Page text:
That’s right! I’ll be conducting two, FREE, all-day seminars where, if you’re ready, you can walk in a wannabe and walk out a published author!
Kansas City (Merriam) May 18, 2013
Wichita June 22, 2013
Click for details:
The BEST Indie EBook Novels Coming Soon To an EReader Near You!
A Writers’ Contest for Future Indie Writers!
The First Three Pages (750 words) of Fantastic Fiction
No Entry Fee!
Any genre (category)!
Simple rules! Submit:
*Entries cannot be presently published as eBooks on Amazon.
Entries will be judged on the author’s storytelling ability, ability to follow the contest submission’s very simple guidelines, and the judges’ opinions of marketability (sales potential).
What do you win?
The First Place entry:
The First Place entry will also receive:
The First Place entry and five Runners Up:
First 100 entries:
Have a story opening? With nothing to lose, it’s a no-brainer: dust it off and send it in today!
Deadline: midnight PST, February 3, 2013 (by email date and time confirmation)
First round judging will be completed and finalists notified by February 11, 2013.
The EBook ***Coming Attractions*** Contest is sponsored by Gordon A Kessler and the Indie Writers Alliance.
Send entries by email as a single attachment (synopsis and story opening), with “coming attractions” in the subject line, to:
Questions? Email Gordon with “question” in the subject line.
So what’s the best price point for eBooks? It’s certainly dependent on type of book and size. But beyond that, let’s look at novel-length fiction: what price is going to sell your novel the best? With what price point are you going to get the most downloads? What price point is going to make you the most money? Drilling down deeper, as an indie author, what price point is going to get you the best ranking and visibility? So much to consider, it makes my head hurt!
Look at the image I’ve used for this post. It helps illustrate my premise that there’s three basic buying groups of “indie” published books (throw in those who buy traditionally published eBooks 99% of the time, and you have four).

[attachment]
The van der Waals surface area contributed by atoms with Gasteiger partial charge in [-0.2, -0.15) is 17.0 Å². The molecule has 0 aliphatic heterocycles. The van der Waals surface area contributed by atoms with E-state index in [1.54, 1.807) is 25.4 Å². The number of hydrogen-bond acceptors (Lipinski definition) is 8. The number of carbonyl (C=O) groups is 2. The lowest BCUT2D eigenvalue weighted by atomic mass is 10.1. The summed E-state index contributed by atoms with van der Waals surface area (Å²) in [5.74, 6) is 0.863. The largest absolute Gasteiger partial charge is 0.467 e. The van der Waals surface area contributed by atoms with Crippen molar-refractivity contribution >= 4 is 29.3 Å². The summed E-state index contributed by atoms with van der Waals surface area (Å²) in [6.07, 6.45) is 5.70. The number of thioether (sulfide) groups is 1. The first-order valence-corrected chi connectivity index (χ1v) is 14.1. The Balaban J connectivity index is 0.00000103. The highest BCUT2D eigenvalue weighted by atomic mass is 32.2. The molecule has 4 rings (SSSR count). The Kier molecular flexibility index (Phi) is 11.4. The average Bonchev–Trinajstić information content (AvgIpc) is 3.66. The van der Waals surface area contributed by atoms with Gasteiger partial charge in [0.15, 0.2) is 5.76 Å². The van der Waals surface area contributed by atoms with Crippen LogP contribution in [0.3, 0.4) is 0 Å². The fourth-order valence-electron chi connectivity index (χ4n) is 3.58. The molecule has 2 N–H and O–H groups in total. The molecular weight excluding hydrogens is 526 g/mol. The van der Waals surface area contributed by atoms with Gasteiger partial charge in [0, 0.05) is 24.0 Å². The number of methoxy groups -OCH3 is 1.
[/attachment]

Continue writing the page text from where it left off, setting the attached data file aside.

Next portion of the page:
This illustration is not size proportionate. Until we have more solid numbers, that is impossible (feedback anyone?). Notice that I’ve not only shown the main three groups, but that they overlap at times, as well.
Initially following ground-breaking indie authors’ leads, like John Locke and Amanda Hocking, I priced my eBooks at $.99 each. By doing this, I believe I did sell more books and enjoyed some pretty good rankings for a while for my books (until Amazon “supposedly” started playing around with their algorithms).
I did a little research and noted the prices of the Amazon suggested books on each of my novels’ Amazon book pages. I was amazed to see that most eBook purchasers who bought my books (at least according to Amazon) were buying books at $2.99 and up, and only a few were $.99 books. So, I checked out the top 100 list for my genres. Guess what? I discovered very similar data!
What did I do the very next day? I raised my prices to $2.99. For nearly two months now, I’ve found my sales to dip only slightly, but noted that my actual royalty $ have gone way up. I think it all goes back to the old proverb about the smart shopper: “you get what you pay for” and it seems that’s the thinking most eBook buyers are following.
Drawing this illustration helps me look at pricing as a malleable thing and not just an intangible, abstract and unclear concept. I hope it helps you.
Here are a few links for some very interesting blog posts concerning pricing:
Give us your learned thoughts and suggestions, you experience ePubbers out there!
Can indie authors even hope to understand the complex and secret ways Amazon ranks our books? How can we use what little information available to maximize our exposure to the reading world? Did you know they use things like price points and being independently published to consider where to rank you book?
Check out Edward W. Robertson’s blog posts, especially May’s as well as other more recent ones at: http://www.edwardwrobertson.com/
That’s what it seems to be boiling down to. Are there fewer advantages with the Kindle Select program now than before? Are the Amazon free days as effective as they used to be? Does it even make sense to use them?
These are the questions I’m asking, now. Take a look at what other indies are saying. It might help you make up your mind.
Joe Konrath—check out his comments at the bottom of the interview. The guy knows his stuff: http://jakonrath.blogspot.com/2012/05/guest-post-by-robert-gregory-browne.html
Katie.M.John (It looks wrong, but that’s the way she spells it)—Some interesting thoughts here: http://katiemjohn.blogspot.co.uk/2012/05/why-amazon-kdp-select-and-i-are-on.html
D.D. Scott—this lady is an experienced ePubber and very sharp: http://goo.gl/yNi9T
This is an older post on Karen Barney’s blog, that made a lot of sense back in January, and still has some great tips for trying to maximize Kindle Select’s “free days”: http://goo.gl/zMrxl